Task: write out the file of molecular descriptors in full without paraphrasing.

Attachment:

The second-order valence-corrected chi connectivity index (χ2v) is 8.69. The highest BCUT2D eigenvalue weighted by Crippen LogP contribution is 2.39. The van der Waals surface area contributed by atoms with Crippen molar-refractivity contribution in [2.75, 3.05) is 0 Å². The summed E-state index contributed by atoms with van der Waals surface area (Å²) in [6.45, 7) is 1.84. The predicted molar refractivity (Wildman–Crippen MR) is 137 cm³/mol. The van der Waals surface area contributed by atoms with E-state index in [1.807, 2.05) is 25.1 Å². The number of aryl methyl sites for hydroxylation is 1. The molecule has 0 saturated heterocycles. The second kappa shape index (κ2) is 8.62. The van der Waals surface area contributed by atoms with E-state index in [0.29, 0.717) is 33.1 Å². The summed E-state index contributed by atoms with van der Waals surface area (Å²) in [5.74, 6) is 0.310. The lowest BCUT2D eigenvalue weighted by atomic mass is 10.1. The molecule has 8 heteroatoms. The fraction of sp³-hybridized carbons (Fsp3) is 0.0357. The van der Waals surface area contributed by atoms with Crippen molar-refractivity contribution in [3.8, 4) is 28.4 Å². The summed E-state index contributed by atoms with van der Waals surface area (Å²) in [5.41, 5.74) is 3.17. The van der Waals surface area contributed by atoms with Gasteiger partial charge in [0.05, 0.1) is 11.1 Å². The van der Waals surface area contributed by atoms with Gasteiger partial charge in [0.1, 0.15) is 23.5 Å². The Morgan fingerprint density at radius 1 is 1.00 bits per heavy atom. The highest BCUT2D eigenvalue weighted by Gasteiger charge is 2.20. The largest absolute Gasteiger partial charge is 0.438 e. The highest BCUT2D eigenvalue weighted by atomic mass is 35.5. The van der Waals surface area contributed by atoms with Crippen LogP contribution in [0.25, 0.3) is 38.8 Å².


The second-order valence-corrected chi connectivity index (χ2v) is 8.69. The highest BCUT2D eigenvalue weighted by Crippen LogP contribution is 2.39. The van der Waals surface area contributed by atoms with Crippen molar-refractivity contribution in [2.75, 3.05) is 0 Å². The summed E-state index contributed by atoms with van der Waals surface area (Å²) in [6.45, 7) is 1.84. The predicted molar refractivity (Wildman–Crippen MR) is 137 cm³/mol. The van der Waals surface area contributed by atoms with E-state index in [1.807, 2.05) is 25.1 Å². The number of aryl methyl sites for hydroxylation is 1. The molecule has 0 saturated heterocycles. The second kappa shape index (κ2) is 8.62. The van der Waals surface area contributed by atoms with E-state index in [0.29, 0.717) is 33.1 Å². The summed E-state index contributed by atoms with van der Waals surface area (Å²) in [5.74, 6) is 0.310. The lowest BCUT2D eigenvalue weighted by atomic mass is 10.1. The molecule has 8 heteroatoms. The fraction of sp³-hybridized carbons (Fsp3) is 0.0357. The van der Waals surface area contributed by atoms with Crippen molar-refractivity contribution in [3.8, 4) is 28.4 Å². The summed E-state index contributed by atoms with van der Waals surface area (Å²) in [5.41, 5.74) is 3.17. The van der Waals surface area contributed by atoms with Gasteiger partial charge in [0.05, 0.1) is 11.1 Å². The van der Waals surface area contributed by atoms with Gasteiger partial charge in [0.1, 0.15) is 23.5 Å². The Morgan fingerprint density at radius 1 is 1.00 bits per heavy atom. The highest BCUT2D eigenvalue weighted by Gasteiger charge is 2.20. The largest absolute Gasteiger partial charge is 0.438 e. The highest BCUT2D eigenvalue weighted by atomic mass is 35.5. The van der Waals surface area contributed by atoms with Crippen LogP contribution in [0.25, 0.3) is 38.8 Å².